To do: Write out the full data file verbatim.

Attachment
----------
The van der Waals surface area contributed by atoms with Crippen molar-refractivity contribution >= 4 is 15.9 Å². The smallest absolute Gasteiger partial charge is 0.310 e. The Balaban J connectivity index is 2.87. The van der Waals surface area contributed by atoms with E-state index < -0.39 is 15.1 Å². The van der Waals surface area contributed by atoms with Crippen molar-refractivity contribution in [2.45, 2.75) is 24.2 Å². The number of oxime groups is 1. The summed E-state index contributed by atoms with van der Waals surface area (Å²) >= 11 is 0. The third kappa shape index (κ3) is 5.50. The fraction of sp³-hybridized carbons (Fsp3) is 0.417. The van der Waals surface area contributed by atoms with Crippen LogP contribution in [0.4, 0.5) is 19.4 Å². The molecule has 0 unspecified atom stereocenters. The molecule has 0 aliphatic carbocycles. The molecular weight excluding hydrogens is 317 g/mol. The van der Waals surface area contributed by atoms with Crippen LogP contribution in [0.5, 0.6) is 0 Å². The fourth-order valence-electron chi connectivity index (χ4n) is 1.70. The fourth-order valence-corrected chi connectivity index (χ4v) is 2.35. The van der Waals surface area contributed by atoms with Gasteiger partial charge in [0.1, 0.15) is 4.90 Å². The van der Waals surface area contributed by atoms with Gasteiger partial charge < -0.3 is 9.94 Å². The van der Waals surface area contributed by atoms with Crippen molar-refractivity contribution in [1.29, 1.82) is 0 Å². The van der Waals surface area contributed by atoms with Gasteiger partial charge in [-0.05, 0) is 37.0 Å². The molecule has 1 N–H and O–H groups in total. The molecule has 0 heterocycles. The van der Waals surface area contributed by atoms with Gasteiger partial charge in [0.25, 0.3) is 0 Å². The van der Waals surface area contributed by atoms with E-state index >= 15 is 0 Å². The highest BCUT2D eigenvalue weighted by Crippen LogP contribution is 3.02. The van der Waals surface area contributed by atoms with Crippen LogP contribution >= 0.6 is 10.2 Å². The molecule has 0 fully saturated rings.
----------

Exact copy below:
The van der Waals surface area contributed by atoms with Crippen molar-refractivity contribution >= 4 is 15.9 Å². The smallest absolute Gasteiger partial charge is 0.310 e. The Balaban J connectivity index is 2.87. The van der Waals surface area contributed by atoms with E-state index < -0.39 is 15.1 Å². The van der Waals surface area contributed by atoms with Crippen molar-refractivity contribution in [2.45, 2.75) is 24.2 Å². The number of oxime groups is 1. The summed E-state index contributed by atoms with van der Waals surface area (Å²) >= 11 is 0. The third kappa shape index (κ3) is 5.50. The fraction of sp³-hybridized carbons (Fsp3) is 0.417. The van der Waals surface area contributed by atoms with Crippen LogP contribution in [0.4, 0.5) is 19.4 Å². The molecule has 0 unspecified atom stereocenters. The molecule has 0 aliphatic carbocycles. The molecular weight excluding hydrogens is 317 g/mol. The van der Waals surface area contributed by atoms with Crippen LogP contribution in [0.5, 0.6) is 0 Å². The fourth-order valence-electron chi connectivity index (χ4n) is 1.70. The fourth-order valence-corrected chi connectivity index (χ4v) is 2.35. The van der Waals surface area contributed by atoms with Gasteiger partial charge in [0.1, 0.15) is 4.90 Å². The van der Waals surface area contributed by atoms with Gasteiger partial charge < -0.3 is 9.94 Å². The van der Waals surface area contributed by atoms with Crippen molar-refractivity contribution in [1.29, 1.82) is 0 Å². The van der Waals surface area contributed by atoms with Gasteiger partial charge in [-0.05, 0) is 37.0 Å². The molecule has 1 N–H and O–H groups in total. The molecule has 0 heterocycles. The van der Waals surface area contributed by atoms with Gasteiger partial charge in [0.25, 0.3) is 0 Å². The van der Waals surface area contributed by atoms with E-state index >= 15 is 0 Å². The highest BCUT2D eigenvalue weighted by Crippen LogP contribution is 3.02. The van der Waals surface area contributed by atoms with Crippen LogP contribution >= 0.6 is 10.2 Å². The molecule has 0 fully saturated rings.